Almost half of people in a recent survey reported having little or no
knowledge about mental illnesses, but the vast majority—84
percent—believed that they could benefit from this information,
according to the results of a survey released by APA in May.
That most of the respondents were interested in learning more about mental
health topics is good news to APA's secretary-treasurer and incoming
president-elect, Carolyn Robinowitz, M.D.
"The more people learn, the more they can understand what mental
illness means for themselves and their friends, family members, and others
they know," she told Psychiatric News. "This knowledge
also enables them to seek care for themselves and their loved ones if
APA conducted the survey in March among 1,005 participants aged 18 to 54
recruited through Web advertisements by Knowledge Networks, a consumer
research firm. The 1,005 respondents were randomly selected from an Internet
database of people who agreed to take part in a number of Web-based surveys.
They completed the mental health survey online.
APA gathered the information to gain an understanding of public knowledge
and attitudes about mental illness, according to Lydia Sermons-Ward, director
of APA's Office of Communications and Public Affairs.
The results of the survey also helped shape the messages behind APA's 2006"
Healthy Minds, Healthy Lives" campaign.
According to the results, a third of those surveyed (33 percent) attributed
mental illness to an "emotional or personal weakness," and about
the same proportion attributed mental illness to old age. In addition, a third
of adults said they would not seek treatment for a mental disorder because
they fear what others would think of them.
Those surveyed said they would rely on a variety of sources for information
or advice about identifying the basic signs of mental illness. For instance,
82 percent reported being "very likely" or "somewhat
likely" to rely on a family doctor or primary care physician for this
information, and 73 percent said they would turn to a friend or family member.
Slightly less popular sources of information included pamphlets in a doctor's
office (71 percent), books (68 percent), and the Internet (60 percent).
When presented with a scenario in which a friend displayed warning signs of
a common mental illness, the majority of respondents (85 percent) reported
being "very likely" or "somewhat likely" to suggest
that the friend seek help from a family doctor or primary care physician.
Though there were a number of misconceptions about mental health revealed
in the survey answers, Robinowitz is encouraged by the results, for the most
part. "I think that if this survey had been conducted a decade ago, the
results would have been more discouraging," she said. Continuing to
publicize the results of treatment and its effectiveness will continue to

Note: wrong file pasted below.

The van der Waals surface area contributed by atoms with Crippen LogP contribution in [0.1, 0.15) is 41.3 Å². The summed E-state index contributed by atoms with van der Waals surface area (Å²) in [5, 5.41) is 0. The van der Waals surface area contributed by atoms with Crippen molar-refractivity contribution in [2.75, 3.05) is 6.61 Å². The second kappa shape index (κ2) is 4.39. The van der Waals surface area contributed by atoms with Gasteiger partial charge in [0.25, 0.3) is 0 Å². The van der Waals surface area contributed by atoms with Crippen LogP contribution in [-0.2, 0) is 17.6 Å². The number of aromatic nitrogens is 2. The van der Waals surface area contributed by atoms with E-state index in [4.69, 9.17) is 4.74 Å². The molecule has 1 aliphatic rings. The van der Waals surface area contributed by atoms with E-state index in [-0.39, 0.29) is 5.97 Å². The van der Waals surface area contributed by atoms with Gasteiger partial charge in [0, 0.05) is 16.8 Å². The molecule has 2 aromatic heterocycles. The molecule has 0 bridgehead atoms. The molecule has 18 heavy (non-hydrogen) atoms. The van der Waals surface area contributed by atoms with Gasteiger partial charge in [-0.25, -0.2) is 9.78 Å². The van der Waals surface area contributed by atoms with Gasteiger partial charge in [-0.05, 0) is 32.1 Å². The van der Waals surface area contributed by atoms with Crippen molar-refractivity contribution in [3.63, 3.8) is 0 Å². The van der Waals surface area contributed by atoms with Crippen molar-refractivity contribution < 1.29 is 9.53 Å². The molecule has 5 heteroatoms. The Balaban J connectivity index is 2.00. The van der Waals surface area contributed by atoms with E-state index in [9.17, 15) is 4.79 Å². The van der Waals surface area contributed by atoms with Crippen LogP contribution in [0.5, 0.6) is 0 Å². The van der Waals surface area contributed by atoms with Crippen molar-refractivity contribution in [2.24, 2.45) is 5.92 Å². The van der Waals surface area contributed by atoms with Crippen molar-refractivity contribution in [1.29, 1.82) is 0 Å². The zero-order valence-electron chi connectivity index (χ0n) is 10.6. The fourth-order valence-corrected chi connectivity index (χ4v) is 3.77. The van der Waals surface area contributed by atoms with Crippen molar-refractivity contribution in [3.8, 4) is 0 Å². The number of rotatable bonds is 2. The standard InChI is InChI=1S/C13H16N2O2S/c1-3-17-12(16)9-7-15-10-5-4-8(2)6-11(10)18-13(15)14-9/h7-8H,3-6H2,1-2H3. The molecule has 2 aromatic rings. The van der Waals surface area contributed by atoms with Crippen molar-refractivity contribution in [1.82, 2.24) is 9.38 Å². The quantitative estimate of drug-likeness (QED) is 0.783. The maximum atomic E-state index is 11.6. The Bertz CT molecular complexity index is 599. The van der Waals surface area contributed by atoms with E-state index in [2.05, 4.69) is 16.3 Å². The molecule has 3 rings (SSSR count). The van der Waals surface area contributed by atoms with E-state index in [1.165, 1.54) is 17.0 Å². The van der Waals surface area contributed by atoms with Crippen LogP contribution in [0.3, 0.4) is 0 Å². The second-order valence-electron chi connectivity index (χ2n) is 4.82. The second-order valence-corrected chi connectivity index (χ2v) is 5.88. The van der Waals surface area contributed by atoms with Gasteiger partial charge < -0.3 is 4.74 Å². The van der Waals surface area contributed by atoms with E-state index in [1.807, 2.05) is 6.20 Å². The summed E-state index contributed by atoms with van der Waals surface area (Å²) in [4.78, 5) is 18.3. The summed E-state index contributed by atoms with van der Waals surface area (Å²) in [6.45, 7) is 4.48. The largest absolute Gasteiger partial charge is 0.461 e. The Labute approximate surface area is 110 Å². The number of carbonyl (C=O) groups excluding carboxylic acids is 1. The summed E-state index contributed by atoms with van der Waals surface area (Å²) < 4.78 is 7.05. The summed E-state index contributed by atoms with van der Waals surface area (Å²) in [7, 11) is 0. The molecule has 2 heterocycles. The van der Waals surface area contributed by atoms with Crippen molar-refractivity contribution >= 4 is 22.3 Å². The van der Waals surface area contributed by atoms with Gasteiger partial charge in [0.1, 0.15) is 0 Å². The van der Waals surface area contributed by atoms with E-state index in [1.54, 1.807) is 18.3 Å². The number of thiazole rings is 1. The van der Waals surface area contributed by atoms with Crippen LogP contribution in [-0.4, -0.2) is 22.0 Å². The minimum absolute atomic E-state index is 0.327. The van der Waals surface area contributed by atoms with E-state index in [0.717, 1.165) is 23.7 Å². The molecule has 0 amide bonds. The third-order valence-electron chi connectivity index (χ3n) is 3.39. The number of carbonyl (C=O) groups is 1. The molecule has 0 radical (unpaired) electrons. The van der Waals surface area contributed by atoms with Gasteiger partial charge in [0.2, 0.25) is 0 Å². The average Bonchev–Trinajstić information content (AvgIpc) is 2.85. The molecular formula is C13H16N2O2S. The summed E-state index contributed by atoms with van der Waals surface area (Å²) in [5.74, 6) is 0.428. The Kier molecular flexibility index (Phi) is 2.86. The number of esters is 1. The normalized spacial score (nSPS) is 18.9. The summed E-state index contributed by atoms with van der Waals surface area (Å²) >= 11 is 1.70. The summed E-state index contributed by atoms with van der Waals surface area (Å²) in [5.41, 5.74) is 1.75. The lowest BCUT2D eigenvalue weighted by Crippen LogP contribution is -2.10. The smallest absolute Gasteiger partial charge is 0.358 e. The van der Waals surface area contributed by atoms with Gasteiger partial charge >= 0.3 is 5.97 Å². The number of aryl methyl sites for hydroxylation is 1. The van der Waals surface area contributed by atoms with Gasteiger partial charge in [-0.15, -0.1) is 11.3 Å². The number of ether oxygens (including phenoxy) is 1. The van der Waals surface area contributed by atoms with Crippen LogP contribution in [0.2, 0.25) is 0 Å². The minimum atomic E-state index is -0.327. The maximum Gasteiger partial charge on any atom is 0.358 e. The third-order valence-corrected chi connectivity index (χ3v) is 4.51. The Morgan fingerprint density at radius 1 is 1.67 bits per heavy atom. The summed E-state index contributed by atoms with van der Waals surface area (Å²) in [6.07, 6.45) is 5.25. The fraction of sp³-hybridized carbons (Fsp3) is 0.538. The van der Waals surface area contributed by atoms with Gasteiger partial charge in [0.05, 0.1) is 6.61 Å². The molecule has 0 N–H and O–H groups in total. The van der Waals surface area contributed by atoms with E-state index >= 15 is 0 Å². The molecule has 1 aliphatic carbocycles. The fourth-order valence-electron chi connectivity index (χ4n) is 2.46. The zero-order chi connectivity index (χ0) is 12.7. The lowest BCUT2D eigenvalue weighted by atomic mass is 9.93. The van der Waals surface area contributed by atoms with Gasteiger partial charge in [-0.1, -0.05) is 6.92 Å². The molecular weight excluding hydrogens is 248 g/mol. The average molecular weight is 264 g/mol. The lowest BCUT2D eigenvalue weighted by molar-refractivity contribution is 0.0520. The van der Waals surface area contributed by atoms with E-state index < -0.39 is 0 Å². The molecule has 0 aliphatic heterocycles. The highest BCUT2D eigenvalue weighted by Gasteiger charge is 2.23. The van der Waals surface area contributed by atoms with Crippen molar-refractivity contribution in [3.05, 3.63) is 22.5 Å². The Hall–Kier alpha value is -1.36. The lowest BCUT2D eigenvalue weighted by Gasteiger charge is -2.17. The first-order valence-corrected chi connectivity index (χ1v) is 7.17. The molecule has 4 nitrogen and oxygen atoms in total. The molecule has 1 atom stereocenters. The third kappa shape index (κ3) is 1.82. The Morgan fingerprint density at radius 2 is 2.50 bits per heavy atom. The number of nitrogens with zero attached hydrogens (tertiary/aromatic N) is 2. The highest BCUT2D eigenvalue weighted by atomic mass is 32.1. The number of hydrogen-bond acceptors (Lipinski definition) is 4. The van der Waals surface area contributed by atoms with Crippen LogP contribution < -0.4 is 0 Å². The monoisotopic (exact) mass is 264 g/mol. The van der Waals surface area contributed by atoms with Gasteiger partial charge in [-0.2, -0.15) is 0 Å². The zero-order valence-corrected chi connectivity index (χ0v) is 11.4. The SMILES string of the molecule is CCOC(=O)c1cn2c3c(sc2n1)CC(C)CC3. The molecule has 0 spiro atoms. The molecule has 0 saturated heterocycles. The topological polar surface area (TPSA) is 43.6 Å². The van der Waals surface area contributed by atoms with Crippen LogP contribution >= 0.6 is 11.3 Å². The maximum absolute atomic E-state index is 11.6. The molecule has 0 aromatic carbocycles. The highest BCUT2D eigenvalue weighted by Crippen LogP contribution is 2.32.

enhance public awareness about mental health issues, she noted.
The survey results showed respondents need more information about
psychiatric treatments: 63 percent of respondents would suggest to a friend
that he or she seek help from another friend or family member, and 62 percent
would suggest that the friend consult the help of a psychiatrist.
Although the majority of Americans (87 percent) believe that it is
important to have a medical degree to be able to diagnose and treat mental
illnesses, there was a misconception among many members of the public about
whether psychiatrists were medical doctors: 39 percent were unsure or said
psychiatrists were not medical doctors.
Though some respondents were negatively impacted by the stigma surrounding
mental illness, many others believed that the media could help to erase
stigma: about two-thirds of those surveyed said that positive portrayals of
people with mental illness in the news or in television shows and movies would
have "quite a lot" or "some" influence in overcoming
the stigma associated with mental illness.
Psychiatrists can also do their part to educate the public, Robinowitz
"We have an obligation to speak about these issues in our
communities—in synagogues, churches, schools, and other public settings
where we can teach people about mental illness," she said.
In addition, psychiatrists and psychiatric organizations such as APA should
continue to partner with consumer-run organizations such as the National
Alliance on Mental Illness, she said, "because people with mental
illness and their families are the best mental health spokespersons" and
are best able to demythologize mental illnesses and their treatments.
Psychiatrists should also partner with their medical colleagues, according
to Robinowitz, because "more than 50 percent of mental health care is
provided by primary care physicians, who still carry old stereotypes and
misconceptions about mental illness."
Robinowitz said that through its "Healthy Minds. Healthy Lives
Web" site, APA is helping to inform the public with the most accurate
and up-to-date information available on mental illnesses and their
More about APA's 2006 "Healthy Minds. Healthy Lives"
campaign is posted on the Web at<www.healthyminds.org>.▪